certain that time was on his side.
Saddam was warned over and over again to comply
with the will of the United Nations: Leave
Kuwait, or be driven out. Saddam has arrogantly
rejected all warnings. Instead, he tried to make
this a dispute between Iraq and the United
States of America.
Well, he failed. Tonight, 28 nations --
countries from 5 continents, Europe and Asia,
Africa, and the Arab League -- have forces in
the Gulf area standing shoulder to shoulder
against Saddam Hussein. These countries had
hoped the use of force could be avoided.
Regrettably, we now believe that only force will
make him leave.
Prior to ordering our forces into battle, I
instructed our military commanders to take every
necessary step to prevail as quickly as
possible, and with the greatest degree of
protection possible for American and allied
service men and women. I've told the American
people before that this will not be another
Vietnam, and I repeat this here tonight. Our
troops will have the best possible support in
the entire world, and they will not be asked to
fight with one hand tied behind their back. I'm
hopeful that this fighting will not go on for
long and that casualties will be held to an
This is an historic moment. We have in this past
year made great progress in ending the long era
of conflict and cold war. We have before us the
opportunity to forge for ourselves and for
future generations a new world order -- a world
where the rule of law, not the law of the
jungle, governs the conduct of nations. When we
are successful -- and we will be -- we have a
real chance at this new world order, an order in
which a credible United Nations can use its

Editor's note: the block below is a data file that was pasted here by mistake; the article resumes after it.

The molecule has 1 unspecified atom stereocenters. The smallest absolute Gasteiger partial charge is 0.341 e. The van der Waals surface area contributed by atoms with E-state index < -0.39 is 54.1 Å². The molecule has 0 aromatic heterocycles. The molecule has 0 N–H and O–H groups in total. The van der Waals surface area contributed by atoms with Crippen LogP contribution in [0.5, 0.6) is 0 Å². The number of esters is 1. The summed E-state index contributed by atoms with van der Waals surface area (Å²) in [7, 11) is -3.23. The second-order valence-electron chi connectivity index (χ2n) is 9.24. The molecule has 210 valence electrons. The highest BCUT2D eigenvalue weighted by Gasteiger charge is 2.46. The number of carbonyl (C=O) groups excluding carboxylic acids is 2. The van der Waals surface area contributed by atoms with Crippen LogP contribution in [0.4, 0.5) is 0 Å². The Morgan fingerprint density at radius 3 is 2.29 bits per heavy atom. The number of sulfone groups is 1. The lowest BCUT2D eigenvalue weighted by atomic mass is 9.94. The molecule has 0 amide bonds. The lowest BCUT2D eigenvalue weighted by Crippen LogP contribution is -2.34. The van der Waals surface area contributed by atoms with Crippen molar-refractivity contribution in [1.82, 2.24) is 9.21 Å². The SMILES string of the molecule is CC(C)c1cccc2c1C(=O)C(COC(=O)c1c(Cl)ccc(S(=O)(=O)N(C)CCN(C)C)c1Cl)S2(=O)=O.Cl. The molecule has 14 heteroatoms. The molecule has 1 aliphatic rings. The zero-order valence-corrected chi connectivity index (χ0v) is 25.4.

peacekeeping role to fulfill the promise and
vision of the U.N.'s founders.
We have no argument with the people of Iraq.
Indeed, for the innocents caught in this
conflict, I pray for their safety. Our goal is
not the conquest of Iraq. It is the liberation
of Kuwait. It is my hope that somehow the Iraqi
people can, even now, convince their dictator
that he must lay down his arms, leave Kuwait,
and let Iraq itself rejoin the family of
Thomas Paine wrote many years ago: "These are
the times that try men's souls." Those
well-known words are so very true today. But
even as planes of the multinational forces
attack Iraq, I prefer to think of peace, not
war. I am convinced not only that we will
prevail but that out of the horror of combat
will come the recognition that no nation can
stand against a world united, no nation will be
permitted to brutally assault its neighbor.
No president can easily commit our sons and
daughters to war. They are the Nation's finest.
Ours is an all-volunteer force, magnificently
trained, highly motivated. The troops know why
they're there. And listen to what they say, for
they've said it better than any President or
Prime Minister ever could.
Listen to Hollywood Huddleston, Marine lance
corporal. He says, "Let's free these people, so
we can go home and be free again." And he's
right. The terrible crimes and tortures
committed by Saddam's henchmen against the
innocent people of Kuwait are an affront to
mankind and a challenge to the freedom of all.
Listen to one of our great officers out there,
Marine Lieutenant General Walter Boomer. He
said: "There are things worth fighting for. A
world in which brutality and lawlessness are
allowed to go unchecked isn't the kind of world
we're going to want to live in."
Listen to Master Sergeant J.P. Kendall of the
82nd Airborne: "We're here for more than just
the price of a gallon of gas. What we're doing
is going to chart the future of the world for
the next 100 years. It's better to deal with
this guy now than 5 years from now."
And finally, we should all sit up and listen to
Jackie Jones, an Army lieutenant, when she says,
"If we let him get away with this, who knows
what's going to be next?"
I have called upon Hollywood and Walter and J.P.
and Jackie and all their courageous
comrades-in-arms to do what must be done.
Tonight, America and the world are deeply
grateful to them and to their families. And let
me say to everyone listening or watching
tonight: When the troops we've sent in finish
their work, I am determined to bring them home
as soon as possible.
Tonight, as our forces fight, they and their
families are in our prayers. May God bless each
and every one of them, and the coalition forces
at our side in the Gulf, and may He continue to
bless our nation, the United States of America.